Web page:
More Frye and the Bible


Blake’s Plato

Reponding to Nicholas Graham’s post

I certainly agree that Frye’s reading of the Bible is guided by typology and that there is a certain prophetic power in his biblical criticism. I was by no means trying to give a full account of Frye’s reading of the Bible. My remarks were in the context of the earlier posts about the meaning of the phrase “literary criticism of the Bible.” All I was trying to suggest was that Frye’s approach relies on two fundamental literary principles, myth and metaphor or narrative and image––the mythos and dianoia that Frye devoted so much space to in Anatomy of Criticism. Typology and prophecy, as I understand those terms, are terms from biblical, rather than literary, criticism. I agree also that “vision” is also absolutely central to Frye’s enterprise, and I wrote a fairly long chapter in my book on Frye and religion (89–125) trying to make a case for its centrality and relating it to terms such as “insight,” “enlightenment,” “epiphany,” “recognition” and (the central visionary faculty) “the imagination.” But again “vision” is a term that does not spring from the vocabulary of literary criticism, though it is perhaps obliquely connected to Aristotle’s opsis. No one would want to reduce Frye’s reading of the Bible to myth and metaphor. But they are literary principles, and so no one would want to ignore them either. As I understand Frye, “vision” and “prophecy” belong to what I called the Bible’s centrifugal, kerygmatic thrust.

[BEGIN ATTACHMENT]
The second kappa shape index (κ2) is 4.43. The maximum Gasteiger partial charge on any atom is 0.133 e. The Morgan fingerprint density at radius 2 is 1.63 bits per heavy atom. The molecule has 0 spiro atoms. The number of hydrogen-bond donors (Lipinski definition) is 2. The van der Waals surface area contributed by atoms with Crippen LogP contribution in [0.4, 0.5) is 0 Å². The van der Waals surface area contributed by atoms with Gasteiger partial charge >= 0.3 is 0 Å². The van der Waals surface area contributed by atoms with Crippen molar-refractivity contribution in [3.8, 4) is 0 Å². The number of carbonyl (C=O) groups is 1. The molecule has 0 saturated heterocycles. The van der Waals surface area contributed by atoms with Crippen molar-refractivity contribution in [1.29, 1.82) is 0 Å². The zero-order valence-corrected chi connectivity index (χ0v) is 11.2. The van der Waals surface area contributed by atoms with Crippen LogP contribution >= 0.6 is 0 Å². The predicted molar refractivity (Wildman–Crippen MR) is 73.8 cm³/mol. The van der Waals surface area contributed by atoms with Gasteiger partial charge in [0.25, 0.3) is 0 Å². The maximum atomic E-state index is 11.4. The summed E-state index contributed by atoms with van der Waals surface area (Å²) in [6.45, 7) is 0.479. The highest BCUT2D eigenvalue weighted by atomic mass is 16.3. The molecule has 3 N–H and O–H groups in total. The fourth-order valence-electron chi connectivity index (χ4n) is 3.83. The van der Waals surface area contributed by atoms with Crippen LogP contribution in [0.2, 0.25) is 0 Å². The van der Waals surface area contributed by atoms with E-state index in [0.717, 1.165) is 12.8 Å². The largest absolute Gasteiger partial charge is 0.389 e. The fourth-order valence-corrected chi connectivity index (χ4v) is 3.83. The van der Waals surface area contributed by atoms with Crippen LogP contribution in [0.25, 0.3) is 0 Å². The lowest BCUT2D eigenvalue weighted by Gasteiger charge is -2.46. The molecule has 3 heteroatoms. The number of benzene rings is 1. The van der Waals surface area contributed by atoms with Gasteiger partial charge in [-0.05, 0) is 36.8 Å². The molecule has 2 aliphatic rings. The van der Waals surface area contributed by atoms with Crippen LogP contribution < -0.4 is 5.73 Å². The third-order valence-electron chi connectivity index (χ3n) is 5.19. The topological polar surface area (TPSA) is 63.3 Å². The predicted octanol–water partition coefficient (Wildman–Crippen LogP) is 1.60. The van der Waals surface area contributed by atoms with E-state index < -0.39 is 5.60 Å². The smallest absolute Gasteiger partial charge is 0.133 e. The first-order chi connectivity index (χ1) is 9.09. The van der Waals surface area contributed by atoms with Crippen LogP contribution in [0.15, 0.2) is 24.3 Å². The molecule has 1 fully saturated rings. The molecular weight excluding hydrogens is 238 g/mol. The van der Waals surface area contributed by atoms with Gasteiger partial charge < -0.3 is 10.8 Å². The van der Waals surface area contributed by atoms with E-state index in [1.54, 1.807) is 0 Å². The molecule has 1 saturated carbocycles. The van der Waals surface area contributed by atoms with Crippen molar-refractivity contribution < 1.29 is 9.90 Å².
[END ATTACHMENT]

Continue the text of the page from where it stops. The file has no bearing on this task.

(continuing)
Nicholas Graham: Frye and the Bible


Giovanni di Paulo, Dante and Beatrice Leaving Heaven, ca. 1465

Responding to Bob Denham’s post

I like and agree with all that you say about Frye and the Bible, Bob, but feel there are a few things missing, like typology and prophecy. To say that Frye is looking at the Bible from the point of view of a literary critic is correct but seems to me to be a far too cold and detached statement–Frye as a scientific anatomist.

In Fearful Symmetry Frye is learning from Blake and teaching us that the Bible is a complete book of vision. With my philosophical and theological frinds I have enjoyed many heated and lively conversations, but we always seem to reach an impass when we come to the word “vision”. Their favorite word is “insight”, the eureka moment, and this seems to be pretty well an established occurrence in consciousness, and the title of a major work by that other great Canadian thinker, Bernard Lonergan.  This “insight” is the basis for an alternative to faculty psychology, dealing with the soul and its attributes, which has now been abandoned in the wake of scholasticism. The nearest scholasticism comes to Blake’s “vision” is with the word “emanation”, as in Aquinas’ “intelligible emanations”, our participation through the act of “insight” in the light or mind of God. Understanding is what we achieve each time we have an “insight”. The historian Herbert Butterfield states that the rise of modern science outshines everything since the birth of Christianity. Modern science comes with the Enlightment and philosophers like Paul Ricoeur, Gadamer, Eric Voegelin and Leo Strauss are now trying to dismantle its stranglehold and go beyond it.